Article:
What’s The Ideal Age To Be A Nursing Student?

This article was republished with permission from SCRUBS Magazine.

The career of nursing is changing these days. Everything from the new healthcare bill and the rolling tide of a “nursing shortage” versus an over-saturated workforce can make entering our profession a difficult choice.

To make matters worse, many tie their decision to their age. Somewhere along the way, the naysayers started influencing our profession in such negative ways:


“You’re too young to be a nurse”

“You’re too old to be a nurse”

(Side note: I have no IDEA who these naysayers are. I’ve learned over the years that these people come from all walks of life, and they contribute nothing positive to the profession.)

Hogwash. Poppycock. Nonsense. Ballyhoo. Rubbish. Gibberish. (I wanted to use stronger words, but I’m trying to keep it professional.)

Here are a couple of things I’ve noticed in my short time in this profession:

The younger nursing student

  • Can be naïve and have less life experience
  • May find time management skills challenging
  • Will not have many habits that need to be “unlearned”
  • Is great with technology

The older nursing student

  • Can be an asset with additional life experiences
  • Is great with time management
  • Will have some habits that need to be “unlearned”
  • Can find technology challenging

Nothing more. Nothing less. Both have SO much to contribute to our profession and have unlimited potential; they need only to do the work.

The next time someone discounts a student’s age, I’d like to find out what the “ideal” age really is. The last time I checked, age is simply a number. It only determines where you start…it has no bearing on where you finish.

Do you agree? Share your thoughts in the comments section below.


This article was republished with permission from SCRUBS Magazine.

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Shannon
5 years ago

I got my LPN at age 18. I definitely feel the disadvantage of not having a lot of general life experience, but I still love nursing and can’t wait to learn more and continue to get better. I feel that nursing involves a learning curve no matter what age you start. Age and experience are invaluable and I think it’s nice that there’s such a variety so that both young and mature can work together to give care. There’s a lot to learn from each other. Also, nursing is such a diverse field, so it’s good to have diverse nurses… Read more »

ParaRick
4 years ago

I had a bad experience with nursing school, 20-something years ago, because (A) I am male, and at the time, nursing was still apparently strongly prejudiced against men, (B) I was a paramedic, which gave me far more practical experience than the people “training” me had, and they were greatly threatened by that, (C) some of the people in the “teaching” position were clearly damaged goods. I was inspired to realize the adage, “those that can, do. Those that can’t, teach”. At that point I had never heard the saying; I generated it spontaneously from sheer inspiration. To this day… Read more »

Elisabeth Stork
4 years ago

I became a LPN at 54. I was old as the youngest and next oldest combined. I graduated highest in my class and went on for my RN while working full time at one of the most prestigious employers in our area. My former classmates are trailing behind with their continuing education. It’s just when you start later in life you don’t have the option of taking time to accomplish your goals. Memorization gets harder when you get older, but life experiences can bridge that. And yes, age is just a number. My best study partner is a whopping 19… Read more »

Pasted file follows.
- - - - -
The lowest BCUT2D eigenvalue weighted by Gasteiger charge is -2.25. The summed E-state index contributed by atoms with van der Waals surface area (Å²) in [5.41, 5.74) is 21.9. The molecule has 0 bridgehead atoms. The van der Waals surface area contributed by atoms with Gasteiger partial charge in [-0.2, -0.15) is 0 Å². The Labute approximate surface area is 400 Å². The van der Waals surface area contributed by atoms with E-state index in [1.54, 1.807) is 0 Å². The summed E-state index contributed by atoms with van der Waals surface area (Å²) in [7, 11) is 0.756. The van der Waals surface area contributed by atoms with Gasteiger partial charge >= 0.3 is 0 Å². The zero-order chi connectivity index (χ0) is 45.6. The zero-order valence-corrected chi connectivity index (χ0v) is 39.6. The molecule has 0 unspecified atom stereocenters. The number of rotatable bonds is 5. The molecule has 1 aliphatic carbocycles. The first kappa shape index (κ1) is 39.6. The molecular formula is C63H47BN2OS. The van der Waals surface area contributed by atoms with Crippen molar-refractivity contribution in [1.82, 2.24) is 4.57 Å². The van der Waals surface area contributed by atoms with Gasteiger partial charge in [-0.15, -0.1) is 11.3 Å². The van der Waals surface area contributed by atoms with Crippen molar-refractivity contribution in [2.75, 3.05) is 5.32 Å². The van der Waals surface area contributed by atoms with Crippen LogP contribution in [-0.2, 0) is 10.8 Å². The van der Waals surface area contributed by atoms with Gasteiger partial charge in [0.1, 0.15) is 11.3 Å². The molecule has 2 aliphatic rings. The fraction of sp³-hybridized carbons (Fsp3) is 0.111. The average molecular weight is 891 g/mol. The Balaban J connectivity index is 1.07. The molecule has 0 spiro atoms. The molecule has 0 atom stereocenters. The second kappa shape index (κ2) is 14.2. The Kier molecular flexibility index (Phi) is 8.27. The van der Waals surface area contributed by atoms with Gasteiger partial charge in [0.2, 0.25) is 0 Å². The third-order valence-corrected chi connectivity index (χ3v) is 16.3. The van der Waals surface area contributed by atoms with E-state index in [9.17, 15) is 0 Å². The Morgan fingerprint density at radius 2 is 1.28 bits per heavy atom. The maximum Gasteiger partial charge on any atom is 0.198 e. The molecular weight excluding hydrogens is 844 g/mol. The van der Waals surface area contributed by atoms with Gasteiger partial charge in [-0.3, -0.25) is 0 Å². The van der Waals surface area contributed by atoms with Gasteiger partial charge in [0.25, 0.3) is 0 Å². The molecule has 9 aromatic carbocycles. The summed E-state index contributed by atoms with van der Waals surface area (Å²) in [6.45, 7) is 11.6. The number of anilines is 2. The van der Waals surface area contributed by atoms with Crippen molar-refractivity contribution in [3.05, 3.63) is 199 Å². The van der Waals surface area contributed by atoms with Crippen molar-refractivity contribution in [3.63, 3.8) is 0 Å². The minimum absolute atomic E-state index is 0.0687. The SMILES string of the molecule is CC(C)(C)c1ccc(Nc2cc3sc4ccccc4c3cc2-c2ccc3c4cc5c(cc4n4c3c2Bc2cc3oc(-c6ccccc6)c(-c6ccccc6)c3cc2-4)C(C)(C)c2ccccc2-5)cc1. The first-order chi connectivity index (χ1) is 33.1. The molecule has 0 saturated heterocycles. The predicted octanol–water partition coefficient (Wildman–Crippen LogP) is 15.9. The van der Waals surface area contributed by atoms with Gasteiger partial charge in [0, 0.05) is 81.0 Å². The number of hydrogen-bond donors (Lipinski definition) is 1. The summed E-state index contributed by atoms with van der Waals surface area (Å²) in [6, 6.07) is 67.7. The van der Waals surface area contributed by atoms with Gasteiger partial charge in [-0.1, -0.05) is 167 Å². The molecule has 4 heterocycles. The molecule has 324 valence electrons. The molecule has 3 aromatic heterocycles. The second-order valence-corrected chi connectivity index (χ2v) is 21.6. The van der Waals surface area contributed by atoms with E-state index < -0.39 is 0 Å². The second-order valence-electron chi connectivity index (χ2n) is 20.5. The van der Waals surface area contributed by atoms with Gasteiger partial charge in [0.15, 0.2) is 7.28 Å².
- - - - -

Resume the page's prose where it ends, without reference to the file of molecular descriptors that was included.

Frank Lomprez
4 years ago

I became an RN when I was 40 and now am 68. Still work as a RN. Being a Nurse is not a job. It is who you are and becomes part of you.

TROY
4 years ago

I’ve been a nurse for almost 40 years with many years of nursing education, management and leadership, and here is what I’ve experienced. The younger nursing student •Can be naïve and have less life experience YES, BUT I DIDN’T FIND THIS A MAJOR PROBLEM, TIME USUALLY FIXED THIS ISSUES. •May find time management skills challenging YES, AGAIN BUT I FOUND THAT TIME ALSO USUALLY FIXED THIS ISSUE. •Will not have many habits that need to be “unlearned” YES, IN NURSING, BUT SOME SOCIAL ISSUES HAD TO BE ADDRESSED AT TIMES. OVERALL GOOD THOUGH. THEY ARE A SPONGE. •Is great with… Read more »

RUTH AMODU
4 years ago

i am a woman of 40 years, am interesred in nursing profession jeane laporta, sharon and frank lomprez, please shed more light.

Frank Lomprez
5 years ago

Became an RN at 44 and am 68 now. Nursing is who you are. Not just a job.

carrob
5 years ago

Jean – I love your story. Education and life experiences are life-long. Are you working for the foreseeable future? Happy to hear about all your accomplishments and aspirations. This made my day:)

Jeane LaPorta
5 years ago

I was not able to attend nursing school as a young woman because I married and had a child. Nursing school then was only open to “unmarried” women “no children”. That’s how old I am! Through the years, I completed all requisite course work, received an AS and BS in health, health education, and community health and enjoyed a career as an assistant and administrator for a private practice for more than 20 years. My employers retirement caused me to revisit the idea of nursing school. I graduated with honors at age 56! Passed the boards with 100%. For the… Read more »

sharon
5 years ago

I started my LPN classes, as a woman knowing I would be widowed. My then husband encouraged me to get some schooling, as I had loved being a home health can. At the ripe age of 55 I started and finished my one year course with honors. I would recommend it to anyone that loves helping others.